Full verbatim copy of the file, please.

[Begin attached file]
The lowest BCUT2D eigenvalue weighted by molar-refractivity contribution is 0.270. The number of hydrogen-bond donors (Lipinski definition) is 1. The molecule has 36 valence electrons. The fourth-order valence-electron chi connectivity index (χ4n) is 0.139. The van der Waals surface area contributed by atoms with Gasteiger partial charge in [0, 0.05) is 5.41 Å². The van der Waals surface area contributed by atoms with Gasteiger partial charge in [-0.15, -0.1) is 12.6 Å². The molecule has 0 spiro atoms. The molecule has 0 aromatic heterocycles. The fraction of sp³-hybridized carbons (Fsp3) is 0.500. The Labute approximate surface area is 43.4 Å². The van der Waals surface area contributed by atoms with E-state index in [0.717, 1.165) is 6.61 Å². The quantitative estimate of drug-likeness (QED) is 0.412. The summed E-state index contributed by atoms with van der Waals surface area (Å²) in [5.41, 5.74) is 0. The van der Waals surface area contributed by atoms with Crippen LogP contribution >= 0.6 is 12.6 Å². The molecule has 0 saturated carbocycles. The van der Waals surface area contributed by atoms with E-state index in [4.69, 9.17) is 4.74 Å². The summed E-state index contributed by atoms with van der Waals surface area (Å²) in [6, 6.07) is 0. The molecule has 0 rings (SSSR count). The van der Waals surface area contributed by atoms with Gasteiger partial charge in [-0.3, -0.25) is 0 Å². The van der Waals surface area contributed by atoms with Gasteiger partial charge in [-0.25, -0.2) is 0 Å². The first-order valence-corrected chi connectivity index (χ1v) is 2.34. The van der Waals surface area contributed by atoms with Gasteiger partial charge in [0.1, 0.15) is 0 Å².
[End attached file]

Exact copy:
The lowest BCUT2D eigenvalue weighted by molar-refractivity contribution is 0.270. The number of hydrogen-bond donors (Lipinski definition) is 1. The molecule has 36 valence electrons. The fourth-order valence-electron chi connectivity index (χ4n) is 0.139. The van der Waals surface area contributed by atoms with Gasteiger partial charge in [0, 0.05) is 5.41 Å². The van der Waals surface area contributed by atoms with Gasteiger partial charge in [-0.15, -0.1) is 12.6 Å². The molecule has 0 spiro atoms. The molecule has 0 aromatic heterocycles. The fraction of sp³-hybridized carbons (Fsp3) is 0.500. The Labute approximate surface area is 43.4 Å². The van der Waals surface area contributed by atoms with E-state index in [0.717, 1.165) is 6.61 Å². The quantitative estimate of drug-likeness (QED) is 0.412. The summed E-state index contributed by atoms with van der Waals surface area (Å²) in [5.41, 5.74) is 0. The van der Waals surface area contributed by atoms with Crippen LogP contribution >= 0.6 is 12.6 Å². The molecule has 0 saturated carbocycles. The van der Waals surface area contributed by atoms with E-state index in [4.69, 9.17) is 4.74 Å². The summed E-state index contributed by atoms with van der Waals surface area (Å²) in [6, 6.07) is 0. The molecule has 0 rings (SSSR count). The van der Waals surface area contributed by atoms with Gasteiger partial charge in [-0.3, -0.25) is 0 Å². The van der Waals surface area contributed by atoms with Gasteiger partial charge in [-0.25, -0.2) is 0 Å². The first-order valence-corrected chi connectivity index (χ1v) is 2.34. The van der Waals surface area contributed by atoms with Gasteiger partial charge in [0.1, 0.15) is 0 Å².